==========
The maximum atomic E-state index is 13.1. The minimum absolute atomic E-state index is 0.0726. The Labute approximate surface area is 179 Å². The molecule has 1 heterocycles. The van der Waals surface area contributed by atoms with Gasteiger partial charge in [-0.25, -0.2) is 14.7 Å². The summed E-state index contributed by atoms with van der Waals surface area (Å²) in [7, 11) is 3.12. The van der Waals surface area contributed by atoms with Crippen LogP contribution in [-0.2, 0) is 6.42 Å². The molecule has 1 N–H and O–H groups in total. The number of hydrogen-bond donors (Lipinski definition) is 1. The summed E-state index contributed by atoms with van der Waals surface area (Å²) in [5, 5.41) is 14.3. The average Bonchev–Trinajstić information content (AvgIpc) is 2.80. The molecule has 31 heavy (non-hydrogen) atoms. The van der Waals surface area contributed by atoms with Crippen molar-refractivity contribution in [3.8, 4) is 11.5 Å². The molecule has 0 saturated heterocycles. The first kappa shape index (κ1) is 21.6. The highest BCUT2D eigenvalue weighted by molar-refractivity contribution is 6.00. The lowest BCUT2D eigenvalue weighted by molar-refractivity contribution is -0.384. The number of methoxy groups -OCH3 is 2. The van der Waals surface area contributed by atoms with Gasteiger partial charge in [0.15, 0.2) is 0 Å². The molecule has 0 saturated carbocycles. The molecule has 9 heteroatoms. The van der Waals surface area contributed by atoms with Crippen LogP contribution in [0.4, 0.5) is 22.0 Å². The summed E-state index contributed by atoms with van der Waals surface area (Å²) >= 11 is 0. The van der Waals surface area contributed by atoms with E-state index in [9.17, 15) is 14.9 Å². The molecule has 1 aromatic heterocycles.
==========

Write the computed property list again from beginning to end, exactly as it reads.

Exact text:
The maximum atomic E-state index is 13.1. The minimum absolute atomic E-state index is 0.0726. The Labute approximate surface area is 179 Å². The molecule has 1 heterocycles. The van der Waals surface area contributed by atoms with Gasteiger partial charge in [-0.25, -0.2) is 14.7 Å². The summed E-state index contributed by atoms with van der Waals surface area (Å²) in [7, 11) is 3.12. The van der Waals surface area contributed by atoms with Crippen LogP contribution in [-0.2, 0) is 6.42 Å². The molecule has 1 N–H and O–H groups in total. The number of hydrogen-bond donors (Lipinski definition) is 1. The summed E-state index contributed by atoms with van der Waals surface area (Å²) in [5, 5.41) is 14.3. The average Bonchev–Trinajstić information content (AvgIpc) is 2.80. The molecule has 31 heavy (non-hydrogen) atoms. The van der Waals surface area contributed by atoms with Crippen molar-refractivity contribution in [3.8, 4) is 11.5 Å². The molecule has 0 saturated heterocycles. The first kappa shape index (κ1) is 21.6. The highest BCUT2D eigenvalue weighted by molar-refractivity contribution is 6.00. The lowest BCUT2D eigenvalue weighted by molar-refractivity contribution is -0.384. The number of methoxy groups -OCH3 is 2. The van der Waals surface area contributed by atoms with Gasteiger partial charge in [0.15, 0.2) is 0 Å². The molecule has 0 saturated carbocycles. The molecule has 9 heteroatoms. The van der Waals surface area contributed by atoms with Crippen LogP contribution in [0.4, 0.5) is 22.0 Å². The summed E-state index contributed by atoms with van der Waals surface area (Å²) >= 11 is 0. The van der Waals surface area contributed by atoms with E-state index in [9.17, 15) is 14.9 Å². The molecule has 1 aromatic heterocycles.